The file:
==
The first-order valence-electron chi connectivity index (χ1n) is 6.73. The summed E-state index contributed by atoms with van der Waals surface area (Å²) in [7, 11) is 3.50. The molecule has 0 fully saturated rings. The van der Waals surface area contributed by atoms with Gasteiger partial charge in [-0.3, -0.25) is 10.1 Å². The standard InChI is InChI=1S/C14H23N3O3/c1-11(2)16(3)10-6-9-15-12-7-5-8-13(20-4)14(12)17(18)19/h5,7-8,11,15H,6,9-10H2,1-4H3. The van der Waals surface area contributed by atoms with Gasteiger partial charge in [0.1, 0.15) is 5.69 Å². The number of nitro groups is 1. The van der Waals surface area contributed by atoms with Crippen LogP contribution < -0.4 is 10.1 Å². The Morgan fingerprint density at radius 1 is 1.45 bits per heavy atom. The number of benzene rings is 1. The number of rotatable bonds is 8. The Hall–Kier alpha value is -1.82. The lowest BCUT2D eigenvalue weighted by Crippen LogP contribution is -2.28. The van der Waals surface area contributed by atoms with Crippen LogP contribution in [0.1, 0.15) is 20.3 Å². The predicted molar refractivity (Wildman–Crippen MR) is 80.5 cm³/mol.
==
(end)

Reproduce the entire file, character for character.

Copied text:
The first-order valence-electron chi connectivity index (χ1n) is 6.73. The summed E-state index contributed by atoms with van der Waals surface area (Å²) in [7, 11) is 3.50. The molecule has 0 fully saturated rings. The van der Waals surface area contributed by atoms with Gasteiger partial charge in [-0.3, -0.25) is 10.1 Å². The standard InChI is InChI=1S/C14H23N3O3/c1-11(2)16(3)10-6-9-15-12-7-5-8-13(20-4)14(12)17(18)19/h5,7-8,11,15H,6,9-10H2,1-4H3. The van der Waals surface area contributed by atoms with Gasteiger partial charge in [0.1, 0.15) is 5.69 Å². The number of nitro groups is 1. The van der Waals surface area contributed by atoms with Crippen LogP contribution < -0.4 is 10.1 Å². The Morgan fingerprint density at radius 1 is 1.45 bits per heavy atom. The number of benzene rings is 1. The number of rotatable bonds is 8. The Hall–Kier alpha value is -1.82. The lowest BCUT2D eigenvalue weighted by Crippen LogP contribution is -2.28. The van der Waals surface area contributed by atoms with Crippen LogP contribution in [0.1, 0.15) is 20.3 Å². The predicted molar refractivity (Wildman–Crippen MR) is 80.5 cm³/mol.